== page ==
"The [constructivist] argument goes something like this: Since all reality is socially constructed, there is no objective truth or at least none that can be accessed. Indeed, there are no facts, only 'narratives.' There is no objective way to make epistemological judgments as between the 'narratives.' But what one can do is to 'deconstruct' them - that is, to unmask the interests that they invariably express. These interests are always expressions of the will to power - of class, or race, or gender. And here, of course, postmodernism links up with various ideologies of the Left - Marxism, 'post-colonialism', 'Third Worldism,' and all the various strands of identity politics (notably radical feminism and 'queer theory').
This amalgam of theoretical trends has become enormously influential in American academia over the last few decades, and in many places it has become an oppressive orthodoxy. But these trends have been popularized far beyond academia. They have a pronounced affinity with a widespread relativism... It is a widely diffused worldview, in which the only real virtue is 'tolerance' and the only real vice is 'being judgmental."
The disastrous intellectual and indeed political implications of this type of nihilism cannot be followed up here. But it should be clear why Luckmann and I have felt constrained to say repeatedly, 'We are not constructivists' (perhaps imitating marx's statement 'I am not a Marxist'). Our concept of the social construction of reality in no way implies that there are no facts. Of course there are physical facts to be determined empirically, from the fact that a particular massacre took place to the fact that someone stole my car.... Reality indeed is always socially interpreted, and power interests are sometimes involved in some interpretation. But not all interpretations are equal. If they were, any scientific enterprise, not to mention any medical diagnosis or police investigation, would be impossible. As to the most radical formulation of this 'postmodernism' - that nothing really exists but the various 'narratives' - this corresponds very neatly with a definition of schizophrenia, when one can no longer distinguish between reality and one's fantasies.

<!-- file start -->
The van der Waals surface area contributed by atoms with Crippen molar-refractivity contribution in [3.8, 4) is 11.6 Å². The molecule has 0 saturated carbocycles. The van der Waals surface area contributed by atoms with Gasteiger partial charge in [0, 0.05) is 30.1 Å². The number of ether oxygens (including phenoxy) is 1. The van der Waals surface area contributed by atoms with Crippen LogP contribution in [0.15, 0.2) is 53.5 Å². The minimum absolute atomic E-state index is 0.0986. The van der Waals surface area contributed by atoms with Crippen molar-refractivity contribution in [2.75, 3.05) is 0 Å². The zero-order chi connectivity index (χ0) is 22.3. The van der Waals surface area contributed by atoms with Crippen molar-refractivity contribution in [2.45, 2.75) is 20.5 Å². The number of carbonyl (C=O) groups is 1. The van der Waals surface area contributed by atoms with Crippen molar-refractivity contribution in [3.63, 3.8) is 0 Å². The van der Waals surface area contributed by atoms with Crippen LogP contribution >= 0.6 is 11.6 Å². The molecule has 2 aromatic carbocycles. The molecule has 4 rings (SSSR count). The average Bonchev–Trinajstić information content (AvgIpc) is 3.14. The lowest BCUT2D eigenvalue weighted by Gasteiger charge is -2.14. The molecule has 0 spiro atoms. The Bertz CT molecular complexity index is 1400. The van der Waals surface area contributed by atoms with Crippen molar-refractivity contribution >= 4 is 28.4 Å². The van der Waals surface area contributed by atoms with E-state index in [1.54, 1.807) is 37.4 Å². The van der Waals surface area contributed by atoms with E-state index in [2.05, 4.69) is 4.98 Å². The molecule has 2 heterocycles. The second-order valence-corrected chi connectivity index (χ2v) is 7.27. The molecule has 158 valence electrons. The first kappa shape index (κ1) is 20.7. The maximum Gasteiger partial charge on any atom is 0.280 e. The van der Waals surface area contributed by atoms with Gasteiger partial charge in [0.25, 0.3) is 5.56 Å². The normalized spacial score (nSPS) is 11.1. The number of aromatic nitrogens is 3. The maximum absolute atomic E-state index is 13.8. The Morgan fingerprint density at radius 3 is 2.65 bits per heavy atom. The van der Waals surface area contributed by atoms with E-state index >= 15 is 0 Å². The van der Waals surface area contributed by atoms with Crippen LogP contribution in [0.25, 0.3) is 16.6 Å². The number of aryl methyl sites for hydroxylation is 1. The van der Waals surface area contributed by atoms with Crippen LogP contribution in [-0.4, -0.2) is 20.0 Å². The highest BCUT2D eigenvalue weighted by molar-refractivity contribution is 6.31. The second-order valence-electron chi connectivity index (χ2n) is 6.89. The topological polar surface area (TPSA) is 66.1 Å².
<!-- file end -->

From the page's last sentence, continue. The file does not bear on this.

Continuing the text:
Luchamn and I would place ourselves in a tradition of sociology rooted in the Enlightenment project of seeking to understand the world by exercises of reason. Many 'postmodernists' have proudly described their purpose as the end of the Enlightenment project. We understand our sociology as a defense of that project."